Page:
Step 4: Give feedback
Whatever the outcome of your decision, take some time to give feedback to the candidate. You asked them to invest a lot of time upfront; constructive feedback is what you can offer in return (even if you don't take a candidate). Tell them what you liked about their answer, and what they should improve in the future. Be constructive. For candidates who did not make it into your project, make suggestions on how one can still be active in open source to improve one's skills for the future.
The above guidelines were written for situations where you need people who can work independently in an open environment without close supervision. Hence the recommendation to choose an open-ended, somewhat underspecified task. You can adjust this to meet your actual requirements. However:
- Don't make the task too easy. If nobody solves the task, you can still learn something from the efforts; if everybody solves the task easily, there is not much to act on.
- Don't specify every step of the task. Small projects need independent thinkers. Don't make tasks that test if somebody can follow a step-by-step manual.
- Don't try to make the task useful for your project. Some test tasks may prepare for the actual work you plan, but don't restrict yourself to tasks that are needed right now. Often they are not in the form that makes most sense for a test.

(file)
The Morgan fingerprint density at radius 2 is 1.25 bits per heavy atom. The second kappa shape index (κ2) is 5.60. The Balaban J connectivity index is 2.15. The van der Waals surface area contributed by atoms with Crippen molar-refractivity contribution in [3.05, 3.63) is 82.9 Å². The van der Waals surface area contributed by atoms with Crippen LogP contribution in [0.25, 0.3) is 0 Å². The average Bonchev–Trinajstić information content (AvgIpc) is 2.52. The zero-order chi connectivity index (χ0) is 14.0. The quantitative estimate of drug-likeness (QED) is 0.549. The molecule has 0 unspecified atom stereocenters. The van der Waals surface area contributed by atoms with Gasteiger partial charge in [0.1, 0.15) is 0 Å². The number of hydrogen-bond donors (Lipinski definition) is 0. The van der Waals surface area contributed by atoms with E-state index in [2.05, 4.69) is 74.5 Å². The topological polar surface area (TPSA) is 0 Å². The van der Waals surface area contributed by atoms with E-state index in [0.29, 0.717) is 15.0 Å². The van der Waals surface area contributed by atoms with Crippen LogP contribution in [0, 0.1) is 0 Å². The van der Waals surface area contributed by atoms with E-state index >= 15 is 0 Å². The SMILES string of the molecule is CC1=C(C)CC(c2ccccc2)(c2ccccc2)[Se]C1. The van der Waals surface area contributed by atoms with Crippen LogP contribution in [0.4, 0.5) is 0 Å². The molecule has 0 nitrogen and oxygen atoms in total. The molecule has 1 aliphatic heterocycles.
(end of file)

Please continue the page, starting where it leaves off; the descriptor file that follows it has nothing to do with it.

- Don't think that impressive interviews or resumes can replace test tasks. Candidates whom you may want to hire on the spot after the interview still might fail completely in the test. Talking ≠ programming.
- Don't set trick tasks. Tasks should be solvable and realistic. Don't set impossible tasks to see how the candidates react. Candidates are not objects to experiment with.
When to use
- When recruiting students for programs like Google Summer of Code or the Outreach Program for Women
- When recruiting student assistants at a university 
- When building a team of professional, full-time developers that are not known to you yet
However, there are also cases where you probably don't want to set test tasks:
- If a candidate has references that are so compelling that you don't need any further information; however, if you want a completely fair process, you could still set the same tasks for all.
- If you are looking for skills that do not lend themselves to testing. If you need a community manager or a administrative project manager, then it will be hard to find a relevant test task.
- Markus Krötzsch
بين المسلمين 220.127.116.11 10:17, 21 January 2017 (UTC)